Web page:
Abstract

This study examined whether the prevalence of self-reported health risk behaviors among high school students varied by survey setting (school versus home) and mode of administration (paper and pencil versus computer). Students in grades 9 and 11 were assigned randomly to one of four conditions—school paper-and-pencil instrument (PAPI), school computer-assisted self-interview (CASI), home PAPI, and home CASI. During the spring of 2004, 4,506 students completed identically worded questionnaires based on the Youth Risk Behavior Survey questionnaire. Logistic regression analyses controlling for sex, grade, and race/ethnicity revealed that setting was associated significantly with the reporting of 30 of the 55 risk behaviors examined, and mode was associated significantly with the reporting of 7 of the 55 behaviors. For all behaviors with a significant setting main effect, the odds of reporting the behavior were greater among students who completed questionnaires at school than among students who completed questionnaires at home. For all behaviors with a significant mode main effect, PAPI mode students had lower odds of reporting the behavior than CASI mode students. Because social measurement research assumes that higher prevalence estimates are more valid than lower estimates, methodological factors shown to increase estimates, such as setting and mode, should be considered when planning surveys.

Several national surveys measure health risk behaviors among adolescent populations (Grunbaum et al. 2004; Johnston et al. 2004; Substance Abuse and Mental Health Services Administration [SAMHSA] 2004). Although these surveys sometimes yield similar prevalence estimates of tobacco, alcohol, and other drug use, often the results differ considerably. Such differences raise important questions among policymakers, researchers, and other users of the data: How can these differences be explained? Which survey provides more valid results? Can survey methods be refined to produce more consistent results?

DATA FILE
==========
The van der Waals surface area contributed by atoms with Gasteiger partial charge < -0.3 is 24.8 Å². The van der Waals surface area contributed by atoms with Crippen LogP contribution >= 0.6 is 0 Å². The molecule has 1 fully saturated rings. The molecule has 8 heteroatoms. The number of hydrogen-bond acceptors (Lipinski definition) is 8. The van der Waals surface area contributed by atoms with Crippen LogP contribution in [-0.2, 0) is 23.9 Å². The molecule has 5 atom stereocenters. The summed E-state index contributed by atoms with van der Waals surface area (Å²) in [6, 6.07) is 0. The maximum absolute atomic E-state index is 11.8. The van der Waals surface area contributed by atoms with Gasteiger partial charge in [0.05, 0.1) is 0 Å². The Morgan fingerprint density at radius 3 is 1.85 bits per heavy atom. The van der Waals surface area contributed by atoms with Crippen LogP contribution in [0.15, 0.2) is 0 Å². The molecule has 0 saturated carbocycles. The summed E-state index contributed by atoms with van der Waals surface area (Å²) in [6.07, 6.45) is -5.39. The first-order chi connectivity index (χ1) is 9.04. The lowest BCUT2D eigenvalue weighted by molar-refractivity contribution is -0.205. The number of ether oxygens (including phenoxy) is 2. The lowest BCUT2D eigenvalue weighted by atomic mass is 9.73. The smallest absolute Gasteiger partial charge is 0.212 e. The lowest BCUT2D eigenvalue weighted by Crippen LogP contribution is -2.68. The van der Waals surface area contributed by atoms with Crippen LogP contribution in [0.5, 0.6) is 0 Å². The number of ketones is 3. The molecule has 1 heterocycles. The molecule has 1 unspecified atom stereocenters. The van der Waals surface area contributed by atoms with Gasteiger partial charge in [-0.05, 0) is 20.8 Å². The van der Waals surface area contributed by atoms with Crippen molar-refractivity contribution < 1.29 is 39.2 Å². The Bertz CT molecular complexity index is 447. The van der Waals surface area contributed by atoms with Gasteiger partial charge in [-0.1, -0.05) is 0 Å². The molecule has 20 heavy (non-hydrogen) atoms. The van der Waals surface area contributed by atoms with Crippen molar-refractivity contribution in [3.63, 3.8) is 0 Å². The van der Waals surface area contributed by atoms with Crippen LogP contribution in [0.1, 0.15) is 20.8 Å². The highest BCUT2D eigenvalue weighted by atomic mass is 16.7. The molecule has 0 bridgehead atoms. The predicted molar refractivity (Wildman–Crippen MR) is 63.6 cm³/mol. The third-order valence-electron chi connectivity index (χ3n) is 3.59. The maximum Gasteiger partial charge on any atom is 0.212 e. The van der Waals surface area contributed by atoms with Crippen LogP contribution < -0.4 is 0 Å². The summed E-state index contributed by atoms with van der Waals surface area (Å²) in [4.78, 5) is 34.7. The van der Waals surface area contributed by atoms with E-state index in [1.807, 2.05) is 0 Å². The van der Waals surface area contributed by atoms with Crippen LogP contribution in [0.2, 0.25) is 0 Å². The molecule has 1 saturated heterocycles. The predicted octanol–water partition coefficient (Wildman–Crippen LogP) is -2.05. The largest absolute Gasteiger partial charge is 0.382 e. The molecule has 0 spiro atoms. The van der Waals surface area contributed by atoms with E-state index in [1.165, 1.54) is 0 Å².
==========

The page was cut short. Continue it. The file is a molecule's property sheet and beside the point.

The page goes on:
To answer these questions, the Office of the Assistant Secretary for Planning and Evaluation within the Department of Health and Human Services commissioned expert papers (Cowan 2001; Fendrich and Johnson 2001; Fowler and Stringfellow 2001; Harrison 2001; Sudman 2001) that compared the methodologies of three surveys: the Youth Risk Behavior Survey (YRBS) (Grunbaum et al. 2004); Monitoring the Future (Johnston et al. 2004); and the National Survey on Drug Use and Health, formerly known as the National Household Survey on Drug Abuse (SAMHSA 2004). These papers and other articles that have examined differences among these surveys (Coggeshall and Kingery 2001; Gfroerer, Wright, and Kopstein 1997) presented similar conclusions. All authors noted that although methodological factors such as survey setting, question wording, and data-processing techniques could account for the differences in results, methodological studies using experimental designs are needed to understand fully how these factors affect the reported prevalence of health risk behaviors.

One such study, conducted in 2002, was designed to examine the effect of question wording and appeals for honesty on the prevalence of self-reported risk behaviors (Brener et al. 2004a). In that study, high school students were assigned randomly to complete one of six versions of a paper-and-pencil questionnaire. Each questionnaire version represented a different combination of honesty appeal and type of question wording. The study found that when population, setting, questionnaire context, mode of administration, and data-editing protocols were held constant, varying honesty appeals did not have an effect on the prevalence of health risk behaviors. The study also found that differences in question wording could create statistically significant differences in some prevalence estimates, but no one type of question wording consistently produced higher or lower estimates.

Studies examining how survey setting affects prevalence estimates have found a higher prevalence of risk behaviors among students who completed questionnaires in school than among students who completed questionnaires at home (Gfroerer, Wright, and Kopstein 1997; Kann et al. 2002; Rootman and Smart 1985). These results, however, were confounded by differences in sample designs, sample sizes, and response rates. Another study randomly assigned students in a single sample to complete questionnaires in school or at home; the results did not show significant differences in prevalence estimates (Needle et al. 1983).